Deer meat is tough and difficult to prepare.  It is stringy and chewy unless you chop it finely and intermix fat from other organs of the deer besides muscle.  Also, there are some soup kitchens that won't accept the meat because of the fear that it is pesticide and herbicide laden.  Venison is certainly not in demand at these facilities.  

If hunters/exterminators/townships really want to help the needy, donations would be most appreciated so that they could feed the needy what they actually like to eat, at a fraction of the cost of hunting, killing and butchering.  When all the costs are considered it costs $22 OR MORE for a pound of venison.  Just think of all the nutritious tasty food one could buy for this price.

I am not swayed by the purported benevolence of the hunters.  They are just trying to justify the needless killing of defenseless deer.  

I don't know which state M.W. Gail lives in, but where I live, hunters do blast away at wildlife, cackling madly as flesh flies, while swilling from a bottle of booze. And, I agree with M.W. Gail that people can find fellowship sitting around a campfire, but they don't have to kill an animal first.

Finally, I would like to say that I am a registered Republican and I am definitely not a typical liberal as M.W. Gail said.  I would also like to say that compassion for animals has nothing to do with partisan politics.  Animal cruelty has nothing to do with partisan politics.

I don't have time to send quotes for all of the men that M.W. Gail mentioned, but I will close with this:

From a wise and kind man

 "When we have a choice, we must avoid bringing torment and injury into the life of another, even the lowliest creature; to do so is to renounce our manhood and shoulder a guilt which nothing justifies."

Albert Schweitzer

Rosslyn Smith writes:

Thank you for running "The Politically Incorrect Guide to Hunting" 

I do not hunt,  but where I live it is not the hunters who disrespect nature. I talk to them.  Many of them have been hunting in these mountains for several generations and most are keen conservationists. They identify the target before they shoot, refrain from taking that shot unless they have an excellent chance at a clean kill and obey the no trespassing signs.   Many of them also go to personal expense to plant native fruit and nut trees like persimmon and oak to provide both cover and forage.  As for unfairly tricking their prey, unless conditions are absolutely perfect those deer and turkey can see, smell and hear the hunters long before the hunters ever see them. The person who hunts my land averages about four shots at deer in a season, which in North Carolina is almost a four months combined for bow, black powder and firearms.  It takes an incredible amount of patience to be a successful hunter.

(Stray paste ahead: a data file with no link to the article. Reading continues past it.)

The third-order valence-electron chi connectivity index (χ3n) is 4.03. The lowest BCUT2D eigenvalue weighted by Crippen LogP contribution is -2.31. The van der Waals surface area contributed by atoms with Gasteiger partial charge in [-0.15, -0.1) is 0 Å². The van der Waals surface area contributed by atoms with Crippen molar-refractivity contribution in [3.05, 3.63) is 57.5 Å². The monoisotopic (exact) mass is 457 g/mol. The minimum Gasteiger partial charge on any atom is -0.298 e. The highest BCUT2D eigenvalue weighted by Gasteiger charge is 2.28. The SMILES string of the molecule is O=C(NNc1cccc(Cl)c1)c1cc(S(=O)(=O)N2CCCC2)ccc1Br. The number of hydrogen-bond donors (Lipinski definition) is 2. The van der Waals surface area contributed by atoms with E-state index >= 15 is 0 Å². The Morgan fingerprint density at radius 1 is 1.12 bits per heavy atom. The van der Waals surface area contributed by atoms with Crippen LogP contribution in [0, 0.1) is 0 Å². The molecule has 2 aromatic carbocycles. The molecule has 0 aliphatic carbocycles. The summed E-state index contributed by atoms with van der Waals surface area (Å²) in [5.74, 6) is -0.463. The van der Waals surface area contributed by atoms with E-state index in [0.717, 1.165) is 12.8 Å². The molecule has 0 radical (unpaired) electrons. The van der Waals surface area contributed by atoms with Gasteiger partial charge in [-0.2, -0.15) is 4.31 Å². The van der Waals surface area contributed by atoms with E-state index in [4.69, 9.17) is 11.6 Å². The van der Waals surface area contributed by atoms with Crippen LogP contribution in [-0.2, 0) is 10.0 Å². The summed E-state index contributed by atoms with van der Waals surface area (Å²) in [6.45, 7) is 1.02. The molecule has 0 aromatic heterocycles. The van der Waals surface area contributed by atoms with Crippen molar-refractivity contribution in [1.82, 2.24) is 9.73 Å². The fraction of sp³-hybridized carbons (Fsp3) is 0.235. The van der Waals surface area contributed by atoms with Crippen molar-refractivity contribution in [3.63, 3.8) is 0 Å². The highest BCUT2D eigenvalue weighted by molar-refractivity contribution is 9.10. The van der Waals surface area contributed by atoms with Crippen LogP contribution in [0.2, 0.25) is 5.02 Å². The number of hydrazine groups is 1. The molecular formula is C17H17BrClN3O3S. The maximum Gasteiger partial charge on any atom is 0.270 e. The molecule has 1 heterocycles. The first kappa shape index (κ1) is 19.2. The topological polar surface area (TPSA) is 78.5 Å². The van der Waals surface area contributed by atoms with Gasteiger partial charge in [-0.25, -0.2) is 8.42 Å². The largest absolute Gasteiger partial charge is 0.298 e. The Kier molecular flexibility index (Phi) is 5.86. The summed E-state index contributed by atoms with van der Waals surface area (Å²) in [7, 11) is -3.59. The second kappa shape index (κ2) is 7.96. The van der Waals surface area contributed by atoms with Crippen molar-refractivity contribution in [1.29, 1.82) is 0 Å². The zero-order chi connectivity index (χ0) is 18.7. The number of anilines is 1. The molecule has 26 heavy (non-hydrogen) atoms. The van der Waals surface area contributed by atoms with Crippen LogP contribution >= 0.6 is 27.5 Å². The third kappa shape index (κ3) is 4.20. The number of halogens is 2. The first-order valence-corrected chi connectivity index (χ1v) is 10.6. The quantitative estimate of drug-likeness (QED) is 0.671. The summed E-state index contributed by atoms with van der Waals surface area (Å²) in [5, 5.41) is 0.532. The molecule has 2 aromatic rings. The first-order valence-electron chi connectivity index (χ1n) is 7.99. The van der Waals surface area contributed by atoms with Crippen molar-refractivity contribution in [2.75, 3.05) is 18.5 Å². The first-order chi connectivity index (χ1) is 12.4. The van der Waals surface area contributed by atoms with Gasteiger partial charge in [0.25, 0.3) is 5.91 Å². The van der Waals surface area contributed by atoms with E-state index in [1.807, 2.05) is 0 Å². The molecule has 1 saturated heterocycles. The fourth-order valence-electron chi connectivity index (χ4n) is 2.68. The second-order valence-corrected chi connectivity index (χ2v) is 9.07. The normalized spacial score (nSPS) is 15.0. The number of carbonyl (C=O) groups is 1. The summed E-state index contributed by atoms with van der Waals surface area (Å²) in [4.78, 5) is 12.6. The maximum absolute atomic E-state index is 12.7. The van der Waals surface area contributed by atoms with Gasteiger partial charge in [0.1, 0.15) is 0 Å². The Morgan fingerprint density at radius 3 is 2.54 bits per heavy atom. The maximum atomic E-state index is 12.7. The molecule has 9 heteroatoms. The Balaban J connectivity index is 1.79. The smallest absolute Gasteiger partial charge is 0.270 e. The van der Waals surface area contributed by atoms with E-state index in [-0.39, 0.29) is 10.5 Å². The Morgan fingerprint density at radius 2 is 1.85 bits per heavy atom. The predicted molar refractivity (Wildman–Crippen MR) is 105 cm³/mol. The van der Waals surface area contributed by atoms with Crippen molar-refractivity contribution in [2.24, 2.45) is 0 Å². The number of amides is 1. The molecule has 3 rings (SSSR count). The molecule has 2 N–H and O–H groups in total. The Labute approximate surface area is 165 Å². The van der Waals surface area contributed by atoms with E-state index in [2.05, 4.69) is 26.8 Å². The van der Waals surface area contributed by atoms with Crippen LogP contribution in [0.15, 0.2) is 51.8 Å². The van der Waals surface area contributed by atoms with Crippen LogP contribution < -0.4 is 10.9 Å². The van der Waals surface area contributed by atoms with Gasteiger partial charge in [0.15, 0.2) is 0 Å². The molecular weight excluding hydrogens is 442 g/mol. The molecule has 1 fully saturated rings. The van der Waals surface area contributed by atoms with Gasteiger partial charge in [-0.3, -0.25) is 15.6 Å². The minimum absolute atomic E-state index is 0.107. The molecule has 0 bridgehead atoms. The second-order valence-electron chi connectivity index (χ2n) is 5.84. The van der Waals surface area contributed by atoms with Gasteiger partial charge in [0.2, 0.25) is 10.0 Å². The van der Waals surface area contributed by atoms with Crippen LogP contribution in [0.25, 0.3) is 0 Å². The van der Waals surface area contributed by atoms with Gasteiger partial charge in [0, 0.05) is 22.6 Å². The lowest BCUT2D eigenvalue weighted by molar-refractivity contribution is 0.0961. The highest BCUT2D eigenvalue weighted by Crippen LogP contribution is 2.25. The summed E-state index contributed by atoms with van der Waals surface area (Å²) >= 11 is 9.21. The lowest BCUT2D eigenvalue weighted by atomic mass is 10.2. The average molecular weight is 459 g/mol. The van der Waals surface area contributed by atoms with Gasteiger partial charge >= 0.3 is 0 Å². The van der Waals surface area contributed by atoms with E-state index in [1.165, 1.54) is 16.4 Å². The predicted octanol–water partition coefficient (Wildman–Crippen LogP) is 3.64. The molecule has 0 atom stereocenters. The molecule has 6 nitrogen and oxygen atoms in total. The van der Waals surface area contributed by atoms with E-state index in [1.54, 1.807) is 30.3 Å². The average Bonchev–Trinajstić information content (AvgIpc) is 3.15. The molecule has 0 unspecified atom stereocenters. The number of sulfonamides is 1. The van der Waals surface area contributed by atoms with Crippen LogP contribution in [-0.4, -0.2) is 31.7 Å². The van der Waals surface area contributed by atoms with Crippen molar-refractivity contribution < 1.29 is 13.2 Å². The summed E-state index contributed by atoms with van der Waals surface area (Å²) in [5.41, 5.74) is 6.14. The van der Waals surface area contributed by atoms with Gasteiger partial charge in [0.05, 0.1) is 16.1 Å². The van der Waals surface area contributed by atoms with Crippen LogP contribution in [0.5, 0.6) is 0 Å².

I also talk to those who oppose hunting.  It has been my experience that it is these well meaning, transplanted urbanites who tend to genuinely disrespect nature.  They do so by building their 4000 square foot fantasy homes on steep slopes, introducing foreign ornamental flora that provide little or no habitat, creating ornamental ponds where nature prefers fast moving streams and otherwise trying to force the wilderness to conform to their highly sanitized, anthropomorphic romantic vision. They go on about the innocence of nature, which is just so much muddled headed garbage. Innocence means the freedom from moral wrong or guilt through lack of knowledge of evil. Only those with the capacity for higher conscience can be innocent.  Nature knows neither guilt or innocence, only survival versus oblivion. As for exploiting game such as deer, I don't see how that is possible. To exploit means to misappropriate what rightly belongs to others. The only people I've ever seen exploit wildlife are those who try to turn them into pets, use them as roadside attractions or,  even more perversely, pretend to speak on the animals' behalf to accrue political power for their own purposes.  

As for driving responsibly, I am all for it but even then I have had many very close calls.  I am also for hiking responsibly during hunting reasons, which means that I inform myself as to the extent of the hunting seasons and wear proper blaze orange whenever I venture into the woods and fields -and that includes my own property.    

Hunting has been an integral part of mankind from well before the time of recorded history. Long before our ancestors learned how to cultivate crops they were stalking animals and using snares, pitfall traps, spears and arrows to kill game.  What I find truly frightening to contemplate is how anyone can have such a profound misunderstanding of that fact that feel compelled to label those who seek to retain this honored connection to the past as "huffy red-necks",  thrill killers and pathetic souls trying too hard compensate for their lack of genuine manliness.  Such rank bigotry and fourth rate psychoanalysis tends to vitiates whatever scientific points the anti-hunting forces attempt to make.